Jan. 8, 2019
739 words long, 4 minute read
If you have read any personal finance sites, a stat that people often talk about is their net worth. Bloggers often write status reports that include their net worth on their path to fire. Platforms like Mint or Personal capital can help in calculating your net worth, but I find them to always be slightly off. Sometimes these platforms don't support your bank or investment account and you end up calculating it yourself anyways. I find it best to go to pen and paper and calculate your net worth yourself for complete accuracy.
If you want to figure out what your net worth is by doing it yourself, you've come to the right place. We will teach you how to calculate your net worth to give you a clear idea of where you sit.
We should note that when you say "net worth" it means something different for every person. Some people think cash and cash equivalents while others might think of just investment value. For our purposes we are going with the "traditional" definition where net worth is a snapshot of the worth of your entire financial life.
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Net worth means the entire value of all of your assets minus debts and liabilities. It is meant to be a quick snapshot of your complete financial picture. It indicates your total "value" in a financial sense
In a perfect world your net worth will always be trending upwards. Staying consistent with paying down debt and investing should keep driving your net worth upwards. Some factors that would drive down your net worth could be market downturns, taking on more debt, or drawing down on your investment assets.
Some of the items that make up your assets could be:
There is a debate on whether you should include your house in your net worth. Most people do and in the examples we will run through I will include house as part of your net worth. The main argument against including your home in net worth are:
Being that calculating your net worth is a personal endeavor, I honestly would do whatever you think is best. It's not too difficult to calculate both with and without home equity to see where you stand as well.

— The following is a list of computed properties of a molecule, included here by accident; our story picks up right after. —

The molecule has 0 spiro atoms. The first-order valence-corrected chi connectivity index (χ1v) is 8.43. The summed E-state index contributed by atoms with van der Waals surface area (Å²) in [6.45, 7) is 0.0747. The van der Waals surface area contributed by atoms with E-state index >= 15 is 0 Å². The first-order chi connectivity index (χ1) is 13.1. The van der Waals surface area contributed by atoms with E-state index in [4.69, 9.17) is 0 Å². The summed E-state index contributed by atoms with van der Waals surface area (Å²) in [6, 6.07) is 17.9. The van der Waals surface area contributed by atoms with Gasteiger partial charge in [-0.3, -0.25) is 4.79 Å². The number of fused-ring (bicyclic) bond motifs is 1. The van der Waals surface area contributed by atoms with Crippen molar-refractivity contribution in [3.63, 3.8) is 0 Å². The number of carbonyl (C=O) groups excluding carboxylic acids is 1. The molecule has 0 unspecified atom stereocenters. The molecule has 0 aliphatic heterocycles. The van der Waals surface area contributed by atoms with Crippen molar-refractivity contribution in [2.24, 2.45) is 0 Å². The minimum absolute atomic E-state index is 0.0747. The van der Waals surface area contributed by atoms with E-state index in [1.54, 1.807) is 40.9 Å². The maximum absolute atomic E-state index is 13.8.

Your liability will include debts and liabilities like:
Given that home mortgage debt can often be in the hundreds of thousands, you could possibly have a negative net worth. This situation is more common than you would think and it isn't necessarily a bad sign. Knowing your net worth then gives you the information you need to choose what you want to prioritize. You could choose to pay down debt fast, continue to buy more real estate, etc.
With all this run up, let's get into actually calculating the thing.
The formula for calculating your net worth is:
the sum of all your assets - the sum of all your liabilities
The formula is dead simple, the hardest part is actually tracking down everything. I find it useful to create a list of all of my assets and liabilities on separate tabs in excel. I write them all down and double check that I haven't forgotten anything. Then I use the SUM function in excel to easily add up everything in my list.
To illustrate the formula above let's run through a quick example. Our example person has the following assets:
They then have the following liabilities:
Let's sum up all assets: $27,500 + $9,500 + $6,000 + $250,000 = $293,000
And sum all liabilities: $17,000 + $187,500 = $204,500
Then use our formula: $293,000 - $204,500 = $88,500
Not too shabby! Notice how the mortgage offsets the home value to only count home equity towards the net worth. This person already has a tidy net worth and as they pay down their debts it will continue to grow.
Are you already calculating your net worth? What are you using to track all of your accounts? We would love to hear how others are using their net worth to help them make more informed financial decisions!